The very highly debatable topic of childhood obesity continues….. So where does the responsibility lay?
Children are very good at identifying their bodies own needs. They eat as much as they need, they grow in a way that is right for them and along with lots of other behaviors, and they learn to eat the foods their family eats. They mimic others behaviors. I’m sure I’m not the only one with a 5 year old who has learnt to swear from listening to family members!
As parents, our job is to ensure nutritious food options are available, we normalise everyday eating, we role model variety and positive eating experiences and it’s the children’s choice to choose when to eat, what to eat and how much to eat. Let’s explore this a little more from the dietitians view……..
What: Do you role model healthy eating by eating the same foods as all family members or do you prepare “special meals” for fussy eaters? What kind of a message is this sending? It’s ok for you to eat it but not me? One of the biggest challenges is getting kids to expand their repertoire of foods they eat. Often it can take 10-15 times of being exposed to it before kids realise they actually do like it. Have you actually just made an assumption he/she doesn’t like it because they didn’t eat it that one time 4 years ago or do you puree all their vegies into the meals and “hide” them so they don’t actually know what they are eating?
When: Our bodies get very used to eating similar foods at similar times throughout the day. Try to serve food at meal and snack times and limit the constant grazing all day.
Where: Have you given any thought to where meal times are throughout the day for your family members? Is this environment conducive to eating mindfully? Ie Eating in the car on the way to school vs eating at the dining table? How can you make this a fun experience? I would encourage you to get creative with this where you can. For example we love setting up a picnic blanket outside in Summer of an evening and having our dinner outside. Meal times should be surrounded with minimal distraction and be a time where your family connects. Unfortunately in the overscheduling world we live in, we now eat more on the run than ever.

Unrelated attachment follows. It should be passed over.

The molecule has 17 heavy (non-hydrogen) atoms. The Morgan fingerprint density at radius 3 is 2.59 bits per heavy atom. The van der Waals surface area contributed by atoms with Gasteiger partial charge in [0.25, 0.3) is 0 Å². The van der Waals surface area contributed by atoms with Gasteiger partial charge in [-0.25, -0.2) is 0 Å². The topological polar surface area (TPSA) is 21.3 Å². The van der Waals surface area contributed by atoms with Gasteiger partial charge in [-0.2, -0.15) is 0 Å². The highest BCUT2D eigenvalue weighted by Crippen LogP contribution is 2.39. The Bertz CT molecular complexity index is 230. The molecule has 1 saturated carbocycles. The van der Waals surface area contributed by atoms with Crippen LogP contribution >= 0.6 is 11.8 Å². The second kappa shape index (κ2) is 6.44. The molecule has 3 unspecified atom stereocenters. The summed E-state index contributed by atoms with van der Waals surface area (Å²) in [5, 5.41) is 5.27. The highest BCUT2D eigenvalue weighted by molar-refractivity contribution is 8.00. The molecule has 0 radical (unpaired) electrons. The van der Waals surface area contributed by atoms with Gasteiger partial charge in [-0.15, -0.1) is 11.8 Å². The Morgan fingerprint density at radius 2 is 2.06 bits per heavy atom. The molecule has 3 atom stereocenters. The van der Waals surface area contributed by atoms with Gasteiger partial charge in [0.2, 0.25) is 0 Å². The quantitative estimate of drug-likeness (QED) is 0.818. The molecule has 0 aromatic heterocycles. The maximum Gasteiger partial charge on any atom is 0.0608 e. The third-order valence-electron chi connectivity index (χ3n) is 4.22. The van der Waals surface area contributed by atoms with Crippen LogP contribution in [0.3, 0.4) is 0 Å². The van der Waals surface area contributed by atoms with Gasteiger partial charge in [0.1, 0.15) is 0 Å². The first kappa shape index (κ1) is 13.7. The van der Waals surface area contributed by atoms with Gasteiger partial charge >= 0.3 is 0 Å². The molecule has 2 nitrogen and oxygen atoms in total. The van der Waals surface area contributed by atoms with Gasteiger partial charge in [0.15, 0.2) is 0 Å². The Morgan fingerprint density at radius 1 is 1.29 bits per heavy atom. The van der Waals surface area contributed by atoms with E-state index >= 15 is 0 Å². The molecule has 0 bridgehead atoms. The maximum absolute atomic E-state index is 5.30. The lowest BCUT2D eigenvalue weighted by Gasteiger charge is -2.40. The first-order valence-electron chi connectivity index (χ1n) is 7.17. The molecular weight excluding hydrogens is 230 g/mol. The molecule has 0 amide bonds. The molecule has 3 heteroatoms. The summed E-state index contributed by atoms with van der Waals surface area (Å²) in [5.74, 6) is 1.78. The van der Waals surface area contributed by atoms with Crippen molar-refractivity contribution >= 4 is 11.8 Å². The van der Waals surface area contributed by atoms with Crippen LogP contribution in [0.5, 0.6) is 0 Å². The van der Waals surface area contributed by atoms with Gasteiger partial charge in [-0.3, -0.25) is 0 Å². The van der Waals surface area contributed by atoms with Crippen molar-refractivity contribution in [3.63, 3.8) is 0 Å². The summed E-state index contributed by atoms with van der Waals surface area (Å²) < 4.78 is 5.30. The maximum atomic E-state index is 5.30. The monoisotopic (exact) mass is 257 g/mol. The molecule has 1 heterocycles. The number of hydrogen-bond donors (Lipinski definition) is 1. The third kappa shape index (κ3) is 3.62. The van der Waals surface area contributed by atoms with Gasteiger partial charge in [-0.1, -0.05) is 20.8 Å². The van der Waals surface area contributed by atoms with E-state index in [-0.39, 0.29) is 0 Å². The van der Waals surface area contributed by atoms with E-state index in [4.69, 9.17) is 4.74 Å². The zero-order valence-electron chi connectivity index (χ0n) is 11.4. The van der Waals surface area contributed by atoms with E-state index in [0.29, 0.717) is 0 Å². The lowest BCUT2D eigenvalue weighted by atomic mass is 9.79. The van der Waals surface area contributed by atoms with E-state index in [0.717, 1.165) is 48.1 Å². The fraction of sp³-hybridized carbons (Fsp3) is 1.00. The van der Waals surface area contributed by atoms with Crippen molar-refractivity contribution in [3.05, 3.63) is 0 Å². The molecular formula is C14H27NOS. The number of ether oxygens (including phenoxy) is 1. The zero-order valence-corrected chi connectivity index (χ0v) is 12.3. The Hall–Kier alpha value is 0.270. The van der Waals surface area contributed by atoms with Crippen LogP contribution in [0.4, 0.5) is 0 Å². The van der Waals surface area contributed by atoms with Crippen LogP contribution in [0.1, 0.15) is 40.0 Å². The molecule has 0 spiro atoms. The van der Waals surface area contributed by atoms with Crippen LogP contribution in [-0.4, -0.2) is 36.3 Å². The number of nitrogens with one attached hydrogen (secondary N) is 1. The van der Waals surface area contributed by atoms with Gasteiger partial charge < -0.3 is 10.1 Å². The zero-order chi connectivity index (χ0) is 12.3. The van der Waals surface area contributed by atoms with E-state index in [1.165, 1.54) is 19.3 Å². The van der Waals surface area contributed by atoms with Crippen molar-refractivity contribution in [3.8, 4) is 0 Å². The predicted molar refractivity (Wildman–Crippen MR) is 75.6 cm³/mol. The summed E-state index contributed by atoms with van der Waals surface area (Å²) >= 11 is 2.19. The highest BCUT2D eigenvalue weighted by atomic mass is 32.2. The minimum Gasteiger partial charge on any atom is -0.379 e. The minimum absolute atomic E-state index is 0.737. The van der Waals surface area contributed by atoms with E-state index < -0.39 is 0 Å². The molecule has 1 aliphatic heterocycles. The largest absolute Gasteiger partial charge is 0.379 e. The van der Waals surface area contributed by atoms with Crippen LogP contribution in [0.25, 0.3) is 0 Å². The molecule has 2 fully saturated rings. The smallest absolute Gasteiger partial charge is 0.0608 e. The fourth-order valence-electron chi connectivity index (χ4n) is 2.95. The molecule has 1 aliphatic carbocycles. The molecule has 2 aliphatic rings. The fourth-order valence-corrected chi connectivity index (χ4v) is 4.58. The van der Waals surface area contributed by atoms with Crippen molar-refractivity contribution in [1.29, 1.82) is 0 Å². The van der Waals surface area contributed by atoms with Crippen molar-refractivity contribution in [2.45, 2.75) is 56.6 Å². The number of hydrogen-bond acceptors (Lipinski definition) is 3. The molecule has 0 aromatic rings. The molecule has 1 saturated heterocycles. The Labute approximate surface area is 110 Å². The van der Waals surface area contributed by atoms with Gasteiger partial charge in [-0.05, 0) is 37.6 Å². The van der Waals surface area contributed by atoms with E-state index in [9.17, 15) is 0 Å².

How much: If your child is meeting milestones, happy, sleeping well and has energy to run around and is well, chances are they are getting everything they need (assuming you are providing the healthy and nutritious options to them). Don’t stress if they only have a few mouthfuls one day and demolish and entire fridge contents the next, as humans, we don’t eat the exact same amount of food every day and it is very much dependent on so many other things. Trust that your child knows how to regulate and listen to their own appetite. Have you ever tried to force feed a breastfed baby? Once they refuse they refuse, so why try to force feed someone else who knows their own fullness cues? These instincts are there from a very very early age. TRUST THEM.
All this I’m sure makes sense, but what happens when you bring into the mix the complexities of ages and stages….. For example, what happens when we are faced with the challenges that come with teenagers, increasing independence, part time jobs, more time away from home? It’s easy to point the finger but much harder in society to create change.
Whilst there is continuous activity in this area involving government, schools, primary health care, food and drink manufacturing companies and exercise specialists, maybe it’s time we just started looking within our own 4 walls?
“When parents do their jobs with feeding, children do their jobs with eating” (Ellyn Satter)